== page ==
Outflanking the Laotian Rice Thieves: CSIRO Scientists' Research on Mouse Plagues in the Australian Wheat Belt Is Helping Farmers in Asia Reduce Rice Losses and Other Damage from Local Rodents. Their Cunning Trap Barrier System Is Not Only Cheap, Simple and Deadly, It Also Greatly Reduces the Environmental Impacts of Rodenticide
Taylor, Robin, Ecos
The impact of a rodent plague can be devastating. For example, a 1993 mouse plague in southern Australia cost an estimated AS 100 million in crop, stored grain and other losses.
In South-East Asia, it is common for villages to lose more than half their rice crop to rats. Sometimes whole crops are destroyed when rat numbers explode, or farmers don't even bother to plant, expecting that rats will eat the crop. As well as eating the crop, rats also eat young chickens and spoil grain.
CSIRO researchers have been studying mouse plagues in Australia since 1983, identifying the factors that trigger these events and how mice use different habitats at different stages leading up to a plague. This knowledge of mouse ecology now helps in managing outbreaks.
For the past 10 years, the CSIRO group has also worked on projects funded by the Australian Centre for International Agricultural Research (ACIAR) in South-East Asia. These projects have focused on identifying the rat species causing crop losses and developing integrated control programs appropriate to each locality.
South-East Asia has more than 418 species of rodents. Of these, 65 species are known to cause significant damage to crops. While three of these species are a threat to crops in Laos, the main culprit is the Black Rat, Rattus rattus.
Social differences in control strategies
Of 240 farmers from 12 villages surveyed at the start of the project, 233 said rodents were their main pest problem and caused most damage to rice and corn.
However, most of these farmers applied control methods after crop damage was apparent, rather than taking preventive action. Popular methods included trapping and hunting; cleaning up of weeds and other potential food sources and cover; cats; fumigation; and chemical rodenticides.
'One of the major differences between managing rodents in Australia and in Asia is the issue of scale,' says leader of the ACIAR projects, Dr Peter Brown.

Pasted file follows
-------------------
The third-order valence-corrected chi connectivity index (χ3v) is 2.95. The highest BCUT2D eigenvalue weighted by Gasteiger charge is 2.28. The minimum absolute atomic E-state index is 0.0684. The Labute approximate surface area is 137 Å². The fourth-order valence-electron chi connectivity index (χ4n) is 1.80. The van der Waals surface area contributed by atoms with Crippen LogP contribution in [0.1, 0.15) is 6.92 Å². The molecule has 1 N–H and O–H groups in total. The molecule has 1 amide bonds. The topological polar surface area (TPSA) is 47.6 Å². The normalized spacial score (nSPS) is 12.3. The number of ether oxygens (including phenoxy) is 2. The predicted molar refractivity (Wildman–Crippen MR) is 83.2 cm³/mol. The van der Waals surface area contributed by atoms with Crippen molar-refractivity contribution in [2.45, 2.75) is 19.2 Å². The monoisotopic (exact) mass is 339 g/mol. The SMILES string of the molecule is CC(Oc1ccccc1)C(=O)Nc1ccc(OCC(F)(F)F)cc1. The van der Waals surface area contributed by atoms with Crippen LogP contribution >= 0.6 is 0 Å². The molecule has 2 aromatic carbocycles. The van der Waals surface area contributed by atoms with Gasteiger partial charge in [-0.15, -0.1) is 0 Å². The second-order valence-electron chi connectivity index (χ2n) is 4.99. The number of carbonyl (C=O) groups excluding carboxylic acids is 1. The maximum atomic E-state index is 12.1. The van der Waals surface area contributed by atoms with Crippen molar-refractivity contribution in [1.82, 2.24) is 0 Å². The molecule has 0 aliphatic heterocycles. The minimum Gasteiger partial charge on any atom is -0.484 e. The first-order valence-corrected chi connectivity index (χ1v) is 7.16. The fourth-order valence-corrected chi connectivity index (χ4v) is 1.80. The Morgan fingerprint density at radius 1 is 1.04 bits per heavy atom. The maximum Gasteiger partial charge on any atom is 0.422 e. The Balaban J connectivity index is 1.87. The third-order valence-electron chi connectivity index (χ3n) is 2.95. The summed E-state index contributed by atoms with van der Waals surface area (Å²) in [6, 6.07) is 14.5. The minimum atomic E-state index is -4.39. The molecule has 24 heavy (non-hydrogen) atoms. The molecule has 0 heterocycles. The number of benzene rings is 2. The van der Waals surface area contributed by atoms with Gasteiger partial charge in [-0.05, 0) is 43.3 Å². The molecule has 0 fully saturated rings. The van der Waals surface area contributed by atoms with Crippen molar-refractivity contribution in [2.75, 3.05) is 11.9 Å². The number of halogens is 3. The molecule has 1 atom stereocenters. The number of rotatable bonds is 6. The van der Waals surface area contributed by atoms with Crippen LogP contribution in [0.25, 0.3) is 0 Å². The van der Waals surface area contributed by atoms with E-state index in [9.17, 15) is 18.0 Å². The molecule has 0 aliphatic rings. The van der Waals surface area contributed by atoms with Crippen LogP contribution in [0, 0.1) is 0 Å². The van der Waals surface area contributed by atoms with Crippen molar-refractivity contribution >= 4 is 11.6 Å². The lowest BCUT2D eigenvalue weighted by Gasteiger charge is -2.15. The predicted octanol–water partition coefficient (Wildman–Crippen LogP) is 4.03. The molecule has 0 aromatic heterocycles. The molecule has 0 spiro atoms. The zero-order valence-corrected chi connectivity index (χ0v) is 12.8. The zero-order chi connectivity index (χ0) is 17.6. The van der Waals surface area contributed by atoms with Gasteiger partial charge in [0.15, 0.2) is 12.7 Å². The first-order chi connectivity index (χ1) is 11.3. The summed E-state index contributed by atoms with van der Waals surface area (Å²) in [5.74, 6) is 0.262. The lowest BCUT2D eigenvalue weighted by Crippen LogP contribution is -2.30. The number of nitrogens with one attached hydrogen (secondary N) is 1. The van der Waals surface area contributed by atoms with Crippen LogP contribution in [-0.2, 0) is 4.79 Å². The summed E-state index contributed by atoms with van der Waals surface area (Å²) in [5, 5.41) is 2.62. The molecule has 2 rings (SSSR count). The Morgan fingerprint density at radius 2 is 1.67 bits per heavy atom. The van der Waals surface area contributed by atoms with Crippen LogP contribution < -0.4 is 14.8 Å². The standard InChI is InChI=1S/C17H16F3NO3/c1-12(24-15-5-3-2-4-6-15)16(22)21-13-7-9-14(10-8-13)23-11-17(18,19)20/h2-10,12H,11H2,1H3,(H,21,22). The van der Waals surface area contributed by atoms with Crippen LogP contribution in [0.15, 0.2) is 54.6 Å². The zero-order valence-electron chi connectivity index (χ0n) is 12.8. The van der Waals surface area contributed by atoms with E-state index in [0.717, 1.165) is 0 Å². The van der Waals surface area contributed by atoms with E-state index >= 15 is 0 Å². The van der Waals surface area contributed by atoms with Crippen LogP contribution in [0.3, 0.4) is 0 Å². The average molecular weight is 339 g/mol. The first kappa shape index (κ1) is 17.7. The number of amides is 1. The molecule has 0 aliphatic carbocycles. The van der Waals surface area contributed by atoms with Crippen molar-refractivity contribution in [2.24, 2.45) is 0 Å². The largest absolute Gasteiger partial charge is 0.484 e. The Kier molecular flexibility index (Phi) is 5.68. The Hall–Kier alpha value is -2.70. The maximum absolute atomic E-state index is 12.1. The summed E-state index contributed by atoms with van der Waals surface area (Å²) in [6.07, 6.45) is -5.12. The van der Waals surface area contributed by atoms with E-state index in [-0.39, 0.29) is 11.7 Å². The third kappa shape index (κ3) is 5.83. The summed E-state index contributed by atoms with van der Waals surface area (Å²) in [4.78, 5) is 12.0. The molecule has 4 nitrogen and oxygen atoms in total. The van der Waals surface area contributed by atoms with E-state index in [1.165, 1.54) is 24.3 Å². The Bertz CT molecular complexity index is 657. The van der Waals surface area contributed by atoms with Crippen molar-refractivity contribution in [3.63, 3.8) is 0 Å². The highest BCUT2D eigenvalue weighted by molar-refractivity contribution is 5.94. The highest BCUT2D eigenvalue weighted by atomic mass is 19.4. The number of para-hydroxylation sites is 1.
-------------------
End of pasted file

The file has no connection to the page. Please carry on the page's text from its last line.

'For example, in Australia, one farmer may manage thousands of hectares so it is easy to apply management over large areas, whereas in Laos and other South-East Asian countries, one farmer has only one or two hectares.
'We need to get more than 100 farmers or entire villages to work together in order to manage rodents at a sufficiently large scale. There is little point in controlling rats on one farm if all the neighbours do nothing.'
This adds an extra social dimension to working with farmers in Asia compared to Australia.
The initial survey showed that, while most farmers carried out rodent control individually, they recognised the benefit of working together. This was something the project enabled them to do.
Encouraging natural predators is an important part of any control program, says Dr Brown.
'In Myanmar (Burma), farmers introduced poison to control rats but the problem got worse because they also killed the natural predators.'
Most of the Laotian farmers used rodenticides as a last resort, as they thought chemicals were not safe. A Luang Prabang farmer reported that he had seen a decrease in the number of birds and snakes since applying rodenticide.
The ACIAR project aimed to educate locals about alternatives to rodenticide and involved about 50 farmers and extension workers, with control sites established in the fields and in villages.
The researchers introduced farmers to a control method known as the trap barrier system, involving erection of a plastic-sheet barrier around a small area of early planted crop. …